Education

7 guns in CMS last school year; 4 were at West Charlotte High

A new state report logs 86 guns in North Carolina public schools last year, including seven in Charlotte-Mecklenburg Schools.
A new state report logs 86 guns in North Carolina public schools last year, including seven in Charlotte-Mecklenburg Schools. AP

Note: An earlier version of this article incorrectly listed Independence High as a school reporting a gun.

Charlotte-Mecklenburg Schools found seven guns in four high schools last year, up from a total of three the year before, according to a state report released Thursday.

Four of those guns were at West Charlotte High, with one each at Butler, Hopewell and South Mecklenburg.

Charlotte Learning Academy, a small middle-high charter school, also reported one firearm, a category that includes real guns and “powerful explosives” but not BB or pellet guns.

CMS officials declined to discuss details of the incidents Wednesday, saying only that guns at school reflect violence in surrounding neighborhoods.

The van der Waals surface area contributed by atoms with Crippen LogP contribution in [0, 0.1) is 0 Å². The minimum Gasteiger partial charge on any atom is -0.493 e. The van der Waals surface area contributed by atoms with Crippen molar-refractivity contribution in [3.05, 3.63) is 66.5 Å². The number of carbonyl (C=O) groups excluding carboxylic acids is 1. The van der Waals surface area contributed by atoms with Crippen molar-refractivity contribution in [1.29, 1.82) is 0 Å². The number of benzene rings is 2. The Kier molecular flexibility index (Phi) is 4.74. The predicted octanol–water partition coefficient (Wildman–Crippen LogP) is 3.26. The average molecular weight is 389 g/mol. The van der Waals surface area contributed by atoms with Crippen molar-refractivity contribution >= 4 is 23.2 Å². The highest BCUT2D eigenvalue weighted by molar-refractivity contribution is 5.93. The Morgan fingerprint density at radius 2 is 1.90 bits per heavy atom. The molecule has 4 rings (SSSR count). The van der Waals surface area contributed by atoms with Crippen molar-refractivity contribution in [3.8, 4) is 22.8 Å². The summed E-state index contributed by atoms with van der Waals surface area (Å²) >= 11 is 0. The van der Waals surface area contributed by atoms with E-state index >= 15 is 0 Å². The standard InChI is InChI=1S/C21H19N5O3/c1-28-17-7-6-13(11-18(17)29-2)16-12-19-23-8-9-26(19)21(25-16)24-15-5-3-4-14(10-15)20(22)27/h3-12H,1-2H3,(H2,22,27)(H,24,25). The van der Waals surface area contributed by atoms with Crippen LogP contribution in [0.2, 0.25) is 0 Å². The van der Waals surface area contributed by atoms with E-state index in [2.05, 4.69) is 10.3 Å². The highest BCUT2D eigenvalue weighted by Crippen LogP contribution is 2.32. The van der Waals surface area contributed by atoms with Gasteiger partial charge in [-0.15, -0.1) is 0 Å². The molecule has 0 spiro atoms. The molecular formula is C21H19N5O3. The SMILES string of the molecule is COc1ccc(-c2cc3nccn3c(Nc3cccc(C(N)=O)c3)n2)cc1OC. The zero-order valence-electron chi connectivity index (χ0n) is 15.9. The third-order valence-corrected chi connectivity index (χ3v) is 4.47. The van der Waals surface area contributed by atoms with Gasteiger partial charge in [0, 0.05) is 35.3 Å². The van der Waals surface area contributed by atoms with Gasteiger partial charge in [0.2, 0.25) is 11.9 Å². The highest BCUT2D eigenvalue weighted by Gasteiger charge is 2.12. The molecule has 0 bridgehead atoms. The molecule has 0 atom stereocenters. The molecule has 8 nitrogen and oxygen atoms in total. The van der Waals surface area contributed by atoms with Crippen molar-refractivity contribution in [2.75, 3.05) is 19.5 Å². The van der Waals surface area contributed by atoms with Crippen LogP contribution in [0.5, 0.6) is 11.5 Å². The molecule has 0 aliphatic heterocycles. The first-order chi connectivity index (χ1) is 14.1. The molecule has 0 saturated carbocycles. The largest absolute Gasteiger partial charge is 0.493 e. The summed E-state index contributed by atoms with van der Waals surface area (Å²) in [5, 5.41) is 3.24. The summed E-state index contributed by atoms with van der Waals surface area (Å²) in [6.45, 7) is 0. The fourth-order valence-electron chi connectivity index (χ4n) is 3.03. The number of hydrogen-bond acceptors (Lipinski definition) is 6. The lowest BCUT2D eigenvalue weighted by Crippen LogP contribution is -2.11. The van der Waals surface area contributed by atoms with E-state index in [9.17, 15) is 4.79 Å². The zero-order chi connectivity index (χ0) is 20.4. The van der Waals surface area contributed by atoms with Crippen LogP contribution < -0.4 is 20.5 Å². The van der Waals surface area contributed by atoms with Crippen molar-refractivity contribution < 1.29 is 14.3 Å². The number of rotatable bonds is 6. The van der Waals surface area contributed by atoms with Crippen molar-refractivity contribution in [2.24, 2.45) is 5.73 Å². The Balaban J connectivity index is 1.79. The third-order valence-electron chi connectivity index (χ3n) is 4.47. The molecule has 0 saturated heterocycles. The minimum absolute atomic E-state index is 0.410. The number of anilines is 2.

“Children feel unsafe in their neighborhoods,” spokeswoman Renee McCoy said. “If there’s a problem in the neighborhood, some rift or beef, that tends to show up at school.”

The statewide crime and violence tally, which includes all district and charter schools, logged 86 firearms. Only one district, the smaller Durham County Schools, reported more firearms than CMS, with eight.

Wake, the state’s largest district (CMS is second), reported three.

Lower-level weapons, such as knives or pellet guns, are far more common, with 3,052 reported statewide and 315 in CMS.

The latest CMS gun tally is about average for the past seven years, when the district has logged three to 10 guns a year. From 2003 to 2007, however, the district’s annual gun count ranged from 17 to 28.

West Charlotte High has been the focus of intensive efforts to improve academic performance and school climate. It is in the fourth year of Project LIFT, a five-year effort funded with more than $50 million in donations that is designed to boost West Charlotte and its eight feeder schools to levels comparable with the district’s best schools.

One of the challenges, Project LIFT leaders reported recently, is that many of the most successful middle school students opt out of West Charlotte, seeking magnet or charter schools.

Ann Doss Helms: 704-358-5033, @anndosshelms

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